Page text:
a secondary winding disposed about said generally circular cylindrical current transformer core,
wherein said generally circular cylindrical current transformer core is formed from a winding of an elongated length of taped steel having a reluctance and a width,
wherein the height of said generally circular cylindrical current transformer core corresponds to said width of said elongated length of taped steel,
wherein the width of said generally circular cylindrical current transformer core is equal to the difference between said outer radius and said inner radius,
wherein an air gap having a reluctance, a width and a depth is disposed in said generally circular cylindrical current transformer core,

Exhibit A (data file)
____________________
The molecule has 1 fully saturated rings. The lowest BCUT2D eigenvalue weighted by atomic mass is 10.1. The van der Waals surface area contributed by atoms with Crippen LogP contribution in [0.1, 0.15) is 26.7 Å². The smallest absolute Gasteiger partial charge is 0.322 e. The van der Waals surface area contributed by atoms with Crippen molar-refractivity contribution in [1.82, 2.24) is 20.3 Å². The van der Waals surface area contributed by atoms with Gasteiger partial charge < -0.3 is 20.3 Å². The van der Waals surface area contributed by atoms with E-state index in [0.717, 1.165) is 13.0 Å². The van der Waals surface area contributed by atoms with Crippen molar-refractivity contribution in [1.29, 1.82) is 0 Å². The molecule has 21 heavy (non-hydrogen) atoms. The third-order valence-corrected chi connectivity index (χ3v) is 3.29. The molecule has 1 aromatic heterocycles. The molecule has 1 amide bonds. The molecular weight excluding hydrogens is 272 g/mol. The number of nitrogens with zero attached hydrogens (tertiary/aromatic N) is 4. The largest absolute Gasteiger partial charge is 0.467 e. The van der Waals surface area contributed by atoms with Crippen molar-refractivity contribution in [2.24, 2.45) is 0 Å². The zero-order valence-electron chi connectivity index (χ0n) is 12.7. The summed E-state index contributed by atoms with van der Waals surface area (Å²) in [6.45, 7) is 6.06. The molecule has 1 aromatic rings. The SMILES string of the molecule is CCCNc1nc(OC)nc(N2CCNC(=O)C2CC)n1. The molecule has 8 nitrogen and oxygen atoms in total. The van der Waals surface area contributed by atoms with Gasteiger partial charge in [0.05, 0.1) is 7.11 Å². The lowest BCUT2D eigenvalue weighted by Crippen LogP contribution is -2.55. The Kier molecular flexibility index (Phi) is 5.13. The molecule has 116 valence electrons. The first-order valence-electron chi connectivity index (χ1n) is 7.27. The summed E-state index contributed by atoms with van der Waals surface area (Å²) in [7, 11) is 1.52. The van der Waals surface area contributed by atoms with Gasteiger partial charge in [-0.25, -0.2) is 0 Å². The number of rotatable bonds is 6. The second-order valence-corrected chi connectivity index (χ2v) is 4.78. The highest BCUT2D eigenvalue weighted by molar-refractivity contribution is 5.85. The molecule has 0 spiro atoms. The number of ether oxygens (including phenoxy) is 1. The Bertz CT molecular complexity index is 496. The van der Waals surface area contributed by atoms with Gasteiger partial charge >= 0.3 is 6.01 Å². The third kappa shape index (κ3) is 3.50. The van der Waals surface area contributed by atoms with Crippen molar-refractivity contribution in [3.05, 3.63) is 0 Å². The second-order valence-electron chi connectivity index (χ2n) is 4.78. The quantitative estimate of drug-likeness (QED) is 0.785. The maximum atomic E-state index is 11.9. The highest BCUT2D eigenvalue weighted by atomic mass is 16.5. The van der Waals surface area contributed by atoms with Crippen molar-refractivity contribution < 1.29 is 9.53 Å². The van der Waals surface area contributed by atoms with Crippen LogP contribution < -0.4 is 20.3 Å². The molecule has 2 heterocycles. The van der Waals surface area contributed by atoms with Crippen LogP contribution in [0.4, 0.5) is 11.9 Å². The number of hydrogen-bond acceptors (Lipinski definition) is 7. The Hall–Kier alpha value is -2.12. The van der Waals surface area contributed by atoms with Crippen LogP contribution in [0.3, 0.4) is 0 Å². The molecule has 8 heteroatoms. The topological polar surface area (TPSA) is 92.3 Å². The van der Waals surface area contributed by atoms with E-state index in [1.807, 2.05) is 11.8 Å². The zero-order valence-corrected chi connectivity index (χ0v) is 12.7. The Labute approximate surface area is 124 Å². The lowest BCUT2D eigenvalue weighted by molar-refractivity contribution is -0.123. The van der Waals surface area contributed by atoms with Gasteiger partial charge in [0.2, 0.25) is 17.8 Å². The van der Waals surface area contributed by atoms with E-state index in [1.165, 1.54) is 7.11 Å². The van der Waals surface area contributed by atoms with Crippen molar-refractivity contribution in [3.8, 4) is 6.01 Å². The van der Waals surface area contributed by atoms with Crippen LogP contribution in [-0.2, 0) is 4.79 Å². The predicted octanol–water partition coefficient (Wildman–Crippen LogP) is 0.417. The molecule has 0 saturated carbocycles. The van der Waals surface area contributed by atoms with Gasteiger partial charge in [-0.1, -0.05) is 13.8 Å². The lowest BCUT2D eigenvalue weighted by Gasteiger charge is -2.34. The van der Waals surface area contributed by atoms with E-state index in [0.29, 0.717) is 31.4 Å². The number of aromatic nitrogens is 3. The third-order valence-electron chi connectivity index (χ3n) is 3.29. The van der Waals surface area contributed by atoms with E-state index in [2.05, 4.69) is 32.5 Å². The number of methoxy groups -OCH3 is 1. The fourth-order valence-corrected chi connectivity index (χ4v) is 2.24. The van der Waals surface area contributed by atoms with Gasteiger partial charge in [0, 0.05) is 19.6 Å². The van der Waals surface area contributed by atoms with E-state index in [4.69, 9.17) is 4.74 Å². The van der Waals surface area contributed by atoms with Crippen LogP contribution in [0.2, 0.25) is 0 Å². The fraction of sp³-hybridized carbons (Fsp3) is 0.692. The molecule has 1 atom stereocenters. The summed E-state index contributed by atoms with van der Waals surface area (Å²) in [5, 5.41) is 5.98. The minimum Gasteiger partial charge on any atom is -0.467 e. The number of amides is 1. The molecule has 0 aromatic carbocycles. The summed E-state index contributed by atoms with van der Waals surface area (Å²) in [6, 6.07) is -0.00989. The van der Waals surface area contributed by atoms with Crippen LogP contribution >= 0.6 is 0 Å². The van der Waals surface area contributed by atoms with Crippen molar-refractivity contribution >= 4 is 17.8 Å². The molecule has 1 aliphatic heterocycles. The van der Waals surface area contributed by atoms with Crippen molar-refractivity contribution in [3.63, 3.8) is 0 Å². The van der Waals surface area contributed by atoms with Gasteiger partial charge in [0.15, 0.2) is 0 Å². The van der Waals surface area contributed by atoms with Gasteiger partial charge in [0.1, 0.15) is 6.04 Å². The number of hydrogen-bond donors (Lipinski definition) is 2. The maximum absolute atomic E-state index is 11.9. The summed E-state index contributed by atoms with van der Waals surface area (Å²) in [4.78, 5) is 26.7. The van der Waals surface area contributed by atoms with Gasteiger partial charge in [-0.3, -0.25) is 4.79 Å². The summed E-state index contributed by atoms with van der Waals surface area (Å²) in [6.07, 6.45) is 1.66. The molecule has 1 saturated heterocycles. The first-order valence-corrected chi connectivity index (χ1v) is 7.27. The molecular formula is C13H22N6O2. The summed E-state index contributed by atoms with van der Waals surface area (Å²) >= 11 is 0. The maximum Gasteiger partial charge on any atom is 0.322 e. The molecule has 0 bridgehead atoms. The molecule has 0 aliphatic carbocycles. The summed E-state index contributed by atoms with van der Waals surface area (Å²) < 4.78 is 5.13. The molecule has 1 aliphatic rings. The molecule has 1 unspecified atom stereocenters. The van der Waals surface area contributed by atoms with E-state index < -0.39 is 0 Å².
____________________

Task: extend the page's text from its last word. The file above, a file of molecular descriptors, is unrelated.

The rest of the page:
wherein said depth is along a portion of the height of said generally circular cylindrical current transformer core,
wherein the width of said air gap is substantially smaller than both of the height and the width of said generally circular cylindrical current transformer core,
wherein the reluctance of said air gap is substantially greater than the reluctance of the taped steel of said generally circular cylindrical current transformer core, and
wherein said generally circular cylindrical current transformer core is structured to have a permeability resulting from being annealed at a temperature of about 1450° F. to about 1550° F. for at least about one hour.
8. The circuit interrupter of claim 7 wherein said current transformer has a maximum magnetic flux density of at least about 17 kG.